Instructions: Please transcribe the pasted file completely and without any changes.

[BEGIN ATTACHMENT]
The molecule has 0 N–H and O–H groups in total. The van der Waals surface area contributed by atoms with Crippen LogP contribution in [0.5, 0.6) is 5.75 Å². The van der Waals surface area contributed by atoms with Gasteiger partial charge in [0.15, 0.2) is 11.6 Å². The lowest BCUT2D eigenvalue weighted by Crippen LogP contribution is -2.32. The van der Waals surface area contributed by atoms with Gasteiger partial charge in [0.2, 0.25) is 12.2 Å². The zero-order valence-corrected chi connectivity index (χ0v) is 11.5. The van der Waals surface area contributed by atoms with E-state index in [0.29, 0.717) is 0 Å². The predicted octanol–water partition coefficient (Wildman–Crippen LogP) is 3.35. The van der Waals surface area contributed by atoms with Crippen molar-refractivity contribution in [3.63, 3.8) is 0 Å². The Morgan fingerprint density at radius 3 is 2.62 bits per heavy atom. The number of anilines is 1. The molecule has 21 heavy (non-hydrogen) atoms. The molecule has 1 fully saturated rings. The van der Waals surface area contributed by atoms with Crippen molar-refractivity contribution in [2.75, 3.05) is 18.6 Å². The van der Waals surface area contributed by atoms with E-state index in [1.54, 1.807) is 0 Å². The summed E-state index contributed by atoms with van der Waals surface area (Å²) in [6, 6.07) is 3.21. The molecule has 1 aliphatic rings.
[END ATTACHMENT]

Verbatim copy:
The molecule has 0 N–H and O–H groups in total. The van der Waals surface area contributed by atoms with Crippen LogP contribution in [0.5, 0.6) is 5.75 Å². The van der Waals surface area contributed by atoms with Gasteiger partial charge in [0.15, 0.2) is 11.6 Å². The lowest BCUT2D eigenvalue weighted by Crippen LogP contribution is -2.32. The van der Waals surface area contributed by atoms with Gasteiger partial charge in [0.2, 0.25) is 12.2 Å². The zero-order valence-corrected chi connectivity index (χ0v) is 11.5. The van der Waals surface area contributed by atoms with E-state index in [0.29, 0.717) is 0 Å². The predicted octanol–water partition coefficient (Wildman–Crippen LogP) is 3.35. The van der Waals surface area contributed by atoms with Crippen molar-refractivity contribution in [3.63, 3.8) is 0 Å². The Morgan fingerprint density at radius 3 is 2.62 bits per heavy atom. The number of anilines is 1. The molecule has 21 heavy (non-hydrogen) atoms. The molecule has 1 fully saturated rings. The van der Waals surface area contributed by atoms with Crippen molar-refractivity contribution in [2.75, 3.05) is 18.6 Å². The van der Waals surface area contributed by atoms with E-state index in [1.54, 1.807) is 0 Å². The summed E-state index contributed by atoms with van der Waals surface area (Å²) in [6, 6.07) is 3.21. The molecule has 1 aliphatic rings.